Classes, Study, Work

Finding Happiness With Drew Barrymore

Picture of Avneet

I’m probably thinking about Katherine Hepburn. Source: Shania Perera.

Everyone who knows me well knows that almost everything I do is a reference to film and television. My decision to study excessively in high school and go to U of T? Rory Gilmore. My decision to live on campus and then in an apartment off-campus rather than commuting? Felicity Porter. My decision to purchase a vintage hunting cap at a thrift store in Kensington Market? Holden Caulfield.

Okay, so the last one was actually a book, but you get my idea. I’m very susceptible to the decisions of fictional characters, and it’s actually worked pretty well for me. During my senior year of high school, I was the person who kept a daily countdown to my first day at U of T. I was the person who cried when I got accepted into my College, which was one of the more competitive ones which required an admission essay.

What did I write for my admission essay? A monologue inspired by Buffy the Vampire Slayer about confidence and self-worth, of course! That was a cathartic experience for me. The thought that someone at an admissions office actually liked my creative writing was already exhilarating. Mostly, I felt happy because I wrote the monologue while I was in a dark place.

High school was a weird time for me. I was often unhappy. It wasn’t until U of T that I felt like I fit in anywhere. Here, I found a group of lovable weirdos that I can call friends, who didn’t judge me when I threw myself a Marilyn Monroe-themed birthday party where we watched Gentlemen Prefer Blondes and then went to a gay bar.

I do want to emphasize: I’m currently at a place in my life where I am happy. Not just because of people around me, but because of myself. People, including extended family, will often ridicule my Cinema Studies degree, but the reality is that I’m spending my time studying something I love. Last year, I had the opportunity to write an essay about Hannah and Her Sisters, one of my favourite movies of all time.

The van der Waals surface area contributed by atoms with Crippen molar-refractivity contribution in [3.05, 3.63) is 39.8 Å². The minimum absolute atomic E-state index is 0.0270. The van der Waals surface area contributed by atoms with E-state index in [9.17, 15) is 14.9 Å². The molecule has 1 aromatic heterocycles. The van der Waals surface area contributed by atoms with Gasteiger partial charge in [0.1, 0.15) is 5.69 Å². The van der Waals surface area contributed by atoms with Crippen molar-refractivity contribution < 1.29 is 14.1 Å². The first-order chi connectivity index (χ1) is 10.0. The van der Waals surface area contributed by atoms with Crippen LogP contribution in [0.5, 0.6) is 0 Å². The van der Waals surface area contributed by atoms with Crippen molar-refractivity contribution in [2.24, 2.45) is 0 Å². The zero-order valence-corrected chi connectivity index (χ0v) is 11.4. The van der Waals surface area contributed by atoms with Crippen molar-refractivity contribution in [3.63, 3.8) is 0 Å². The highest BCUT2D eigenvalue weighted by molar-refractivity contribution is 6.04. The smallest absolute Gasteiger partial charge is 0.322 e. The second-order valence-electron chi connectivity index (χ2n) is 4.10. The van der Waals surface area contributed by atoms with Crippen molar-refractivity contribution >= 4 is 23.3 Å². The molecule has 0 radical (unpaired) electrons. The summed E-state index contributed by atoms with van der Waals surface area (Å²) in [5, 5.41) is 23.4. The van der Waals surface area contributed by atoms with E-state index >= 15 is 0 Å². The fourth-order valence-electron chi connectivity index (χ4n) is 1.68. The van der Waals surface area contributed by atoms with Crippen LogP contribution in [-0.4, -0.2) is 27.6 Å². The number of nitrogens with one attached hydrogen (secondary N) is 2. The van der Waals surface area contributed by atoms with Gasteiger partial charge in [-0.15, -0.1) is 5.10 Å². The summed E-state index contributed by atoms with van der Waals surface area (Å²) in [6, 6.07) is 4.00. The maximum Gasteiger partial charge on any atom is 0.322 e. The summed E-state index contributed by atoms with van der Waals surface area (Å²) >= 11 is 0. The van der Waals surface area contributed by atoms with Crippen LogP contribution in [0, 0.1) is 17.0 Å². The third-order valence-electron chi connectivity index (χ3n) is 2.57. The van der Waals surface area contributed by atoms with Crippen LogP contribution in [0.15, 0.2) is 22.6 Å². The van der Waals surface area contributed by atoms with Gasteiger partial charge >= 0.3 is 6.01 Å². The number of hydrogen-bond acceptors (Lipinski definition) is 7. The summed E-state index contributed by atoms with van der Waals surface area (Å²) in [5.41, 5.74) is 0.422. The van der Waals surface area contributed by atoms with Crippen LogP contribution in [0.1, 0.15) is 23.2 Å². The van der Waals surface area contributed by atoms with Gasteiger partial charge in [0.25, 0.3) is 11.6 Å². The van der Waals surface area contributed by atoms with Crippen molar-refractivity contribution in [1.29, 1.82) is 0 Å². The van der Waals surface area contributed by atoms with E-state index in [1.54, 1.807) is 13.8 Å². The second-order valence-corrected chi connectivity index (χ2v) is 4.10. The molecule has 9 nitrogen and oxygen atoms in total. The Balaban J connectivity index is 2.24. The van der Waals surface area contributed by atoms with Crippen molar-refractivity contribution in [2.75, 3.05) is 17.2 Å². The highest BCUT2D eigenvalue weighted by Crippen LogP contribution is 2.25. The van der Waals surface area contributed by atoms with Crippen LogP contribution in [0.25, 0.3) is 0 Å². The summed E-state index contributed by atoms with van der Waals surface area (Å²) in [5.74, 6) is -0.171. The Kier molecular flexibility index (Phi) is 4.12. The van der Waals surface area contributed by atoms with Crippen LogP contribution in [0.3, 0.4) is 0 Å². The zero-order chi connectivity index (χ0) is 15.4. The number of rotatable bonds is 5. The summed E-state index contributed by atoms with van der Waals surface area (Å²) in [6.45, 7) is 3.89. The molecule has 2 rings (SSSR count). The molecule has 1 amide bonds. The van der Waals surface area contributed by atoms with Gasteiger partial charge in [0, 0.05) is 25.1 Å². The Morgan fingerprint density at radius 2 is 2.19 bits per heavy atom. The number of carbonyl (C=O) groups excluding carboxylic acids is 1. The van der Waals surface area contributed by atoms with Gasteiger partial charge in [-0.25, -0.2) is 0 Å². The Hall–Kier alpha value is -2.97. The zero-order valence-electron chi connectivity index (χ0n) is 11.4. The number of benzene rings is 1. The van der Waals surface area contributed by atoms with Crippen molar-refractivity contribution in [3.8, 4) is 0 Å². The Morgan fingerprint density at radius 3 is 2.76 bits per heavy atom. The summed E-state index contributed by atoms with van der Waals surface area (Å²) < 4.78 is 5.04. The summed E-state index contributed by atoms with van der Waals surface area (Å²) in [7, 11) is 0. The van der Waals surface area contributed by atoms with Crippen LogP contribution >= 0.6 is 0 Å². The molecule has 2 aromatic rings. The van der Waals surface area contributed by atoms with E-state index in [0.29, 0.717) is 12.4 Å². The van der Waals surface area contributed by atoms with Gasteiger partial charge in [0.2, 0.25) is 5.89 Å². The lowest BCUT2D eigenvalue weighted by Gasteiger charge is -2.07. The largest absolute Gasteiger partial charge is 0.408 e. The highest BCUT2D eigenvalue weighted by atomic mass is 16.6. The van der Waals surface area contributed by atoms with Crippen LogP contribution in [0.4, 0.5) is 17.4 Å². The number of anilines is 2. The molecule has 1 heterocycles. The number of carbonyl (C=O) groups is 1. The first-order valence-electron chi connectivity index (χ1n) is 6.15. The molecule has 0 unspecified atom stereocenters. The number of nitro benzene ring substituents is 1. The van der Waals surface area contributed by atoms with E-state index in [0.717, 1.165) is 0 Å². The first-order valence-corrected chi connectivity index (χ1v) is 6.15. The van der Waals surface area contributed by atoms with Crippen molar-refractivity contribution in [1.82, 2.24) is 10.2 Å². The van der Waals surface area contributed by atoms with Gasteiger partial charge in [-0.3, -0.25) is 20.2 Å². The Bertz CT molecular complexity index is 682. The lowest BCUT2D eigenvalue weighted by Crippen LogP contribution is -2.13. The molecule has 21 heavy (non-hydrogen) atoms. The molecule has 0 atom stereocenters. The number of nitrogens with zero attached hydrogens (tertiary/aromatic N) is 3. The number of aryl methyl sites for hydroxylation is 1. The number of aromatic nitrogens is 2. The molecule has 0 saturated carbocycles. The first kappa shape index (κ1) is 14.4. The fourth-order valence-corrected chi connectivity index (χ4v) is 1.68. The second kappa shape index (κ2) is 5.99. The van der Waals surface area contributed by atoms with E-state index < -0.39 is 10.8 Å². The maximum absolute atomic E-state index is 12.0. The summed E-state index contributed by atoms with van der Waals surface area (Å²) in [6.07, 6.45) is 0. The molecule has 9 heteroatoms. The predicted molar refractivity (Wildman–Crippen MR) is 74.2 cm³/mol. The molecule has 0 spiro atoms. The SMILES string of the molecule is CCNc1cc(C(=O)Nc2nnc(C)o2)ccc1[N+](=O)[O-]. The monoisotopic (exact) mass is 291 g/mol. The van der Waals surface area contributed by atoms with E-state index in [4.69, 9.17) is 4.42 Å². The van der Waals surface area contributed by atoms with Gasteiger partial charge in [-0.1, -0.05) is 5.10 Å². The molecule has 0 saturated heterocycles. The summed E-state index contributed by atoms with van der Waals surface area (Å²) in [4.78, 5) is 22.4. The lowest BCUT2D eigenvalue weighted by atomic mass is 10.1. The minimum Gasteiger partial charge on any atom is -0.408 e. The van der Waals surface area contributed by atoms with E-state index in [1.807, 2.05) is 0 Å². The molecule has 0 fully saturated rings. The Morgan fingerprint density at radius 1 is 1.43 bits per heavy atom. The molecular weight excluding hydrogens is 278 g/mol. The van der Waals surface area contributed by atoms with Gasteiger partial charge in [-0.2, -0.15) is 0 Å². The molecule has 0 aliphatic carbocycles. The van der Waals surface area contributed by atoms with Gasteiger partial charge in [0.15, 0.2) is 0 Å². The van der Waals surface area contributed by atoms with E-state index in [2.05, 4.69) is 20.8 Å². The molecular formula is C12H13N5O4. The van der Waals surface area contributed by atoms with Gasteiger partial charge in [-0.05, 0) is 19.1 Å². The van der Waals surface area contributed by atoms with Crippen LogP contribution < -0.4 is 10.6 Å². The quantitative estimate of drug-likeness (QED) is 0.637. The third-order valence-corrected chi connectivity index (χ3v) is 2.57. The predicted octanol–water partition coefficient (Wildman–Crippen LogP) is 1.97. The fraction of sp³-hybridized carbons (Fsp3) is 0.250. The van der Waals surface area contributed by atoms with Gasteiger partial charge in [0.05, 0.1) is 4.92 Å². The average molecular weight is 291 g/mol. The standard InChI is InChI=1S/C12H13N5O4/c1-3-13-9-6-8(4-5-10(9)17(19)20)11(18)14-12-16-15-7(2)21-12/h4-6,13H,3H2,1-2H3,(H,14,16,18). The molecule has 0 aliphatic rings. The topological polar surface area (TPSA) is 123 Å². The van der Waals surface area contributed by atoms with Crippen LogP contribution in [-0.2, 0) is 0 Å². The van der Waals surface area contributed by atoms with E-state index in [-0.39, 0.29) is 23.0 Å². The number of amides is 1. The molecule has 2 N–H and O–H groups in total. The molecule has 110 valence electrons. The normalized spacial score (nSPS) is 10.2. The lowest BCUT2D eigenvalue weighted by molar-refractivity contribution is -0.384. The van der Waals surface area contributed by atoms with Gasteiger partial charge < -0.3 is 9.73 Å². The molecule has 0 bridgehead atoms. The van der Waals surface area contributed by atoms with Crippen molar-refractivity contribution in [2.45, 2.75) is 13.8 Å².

Picture of word document with text that says "The Art from the Classical in Woody Allen's Hannah and Her Sisters"

When they told you that writing essays for university is different from writing essays for high school, they weren’t wrong.

When I’m not studying or working on papers, I’m writing for a student publication. It might be an opinion piece or a personal essay for The Varsity. It might be a humour piece for the UC Gargoyle. Or it might be a column for The Salterrae. But writing and connecting to people is another thing I love doing. It absolutely makes my day whenever someone tells me about how they related to an article I wrote.

Lately, I found an article I wrote for The Varsity that I forgot about. It was an Arts & Culture piece about how my mental health was best represented by Drew Barrymore’s character in Santa Clarita Diet. Yet again, everything I do is influenced by movies and television.

Screenshot of highlighted text that reads "Yes, I currently find myself best represented in a horror-comedy television series about an average heterosexual nuclear family whose lives change drastically when the parents become murderers in order to feed the wife, who has, for reasons unknown, become a zombie."

An excerpt from the aforementioned Varsity article. I’m a writer and I demand to be taken seriously!

At this point, you’re probably wondering why I’m rambling on about my life, the pop culture I consume, and Drew Barrymore. Consider this blog post an extended sequel to my “How to Choose Your Programs(?)” post. One of the best pieces of advice I can give to an incoming first year is this: when it comes to programs and extracurricular activities, do what you love. It’ll make your time at U of T so much better and you’ll have the opportunity to think about it more fondly.